London Underground has rejected the latest risqué poster campaign by House of Fraser, saying it cannot run the risk of offending passengers by running the ads.
The campaign, which was due to break in April issues of targeted press, promotes two new clothing ranges for the store – Linea Direction for men and Therapy for young, trendy women.
The posters for the Therapy range show a scarecrow, a statue and the male sign on a toilet door, all with a symbolised erect penis and the strapline: “We aim to tease”.
One of the three Linea Direction posters shows a group of naturists in the woods with the caption: “If I hadn’t been brought up a naturist by my free-loving, let-it-all-hang-out parents, I could be wearing Linea Direction’s soft-cotton suit and laser-cut raincoat and not have wasps stinging my todger.”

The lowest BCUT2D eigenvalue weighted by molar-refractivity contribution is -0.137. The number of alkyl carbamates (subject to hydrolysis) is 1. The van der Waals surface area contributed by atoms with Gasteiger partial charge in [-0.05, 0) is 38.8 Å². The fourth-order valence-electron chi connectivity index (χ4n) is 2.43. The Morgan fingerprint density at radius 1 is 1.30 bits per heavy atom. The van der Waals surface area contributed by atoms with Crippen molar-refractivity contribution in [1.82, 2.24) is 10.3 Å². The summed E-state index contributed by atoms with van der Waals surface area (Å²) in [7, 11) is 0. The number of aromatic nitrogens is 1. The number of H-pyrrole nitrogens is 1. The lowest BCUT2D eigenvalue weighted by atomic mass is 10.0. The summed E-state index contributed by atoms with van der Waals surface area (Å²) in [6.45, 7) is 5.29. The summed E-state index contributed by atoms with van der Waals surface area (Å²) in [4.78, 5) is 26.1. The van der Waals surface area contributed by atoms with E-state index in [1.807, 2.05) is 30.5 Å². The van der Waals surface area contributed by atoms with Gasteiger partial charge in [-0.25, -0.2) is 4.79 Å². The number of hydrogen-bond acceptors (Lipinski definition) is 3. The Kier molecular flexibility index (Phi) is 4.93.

Each of the three male range posters carries the strapline: “Wear it and pity those who can’t”.
House of Fraser marketing director Meg Gilmore says the ads were rejected because they were too risqué.
“They were very witty,” says a London Underground spokeswoman. “We have rules about advertising and between them these ads break just about every one of them.”
She adds: “Our customer base is as diverse as London. We can’t take the risk of offending anyone.”
The ads were not created by D’Arcy, House of Fraser’s agency, but no one at House of Fraser could confirm which agency created the ads as project work.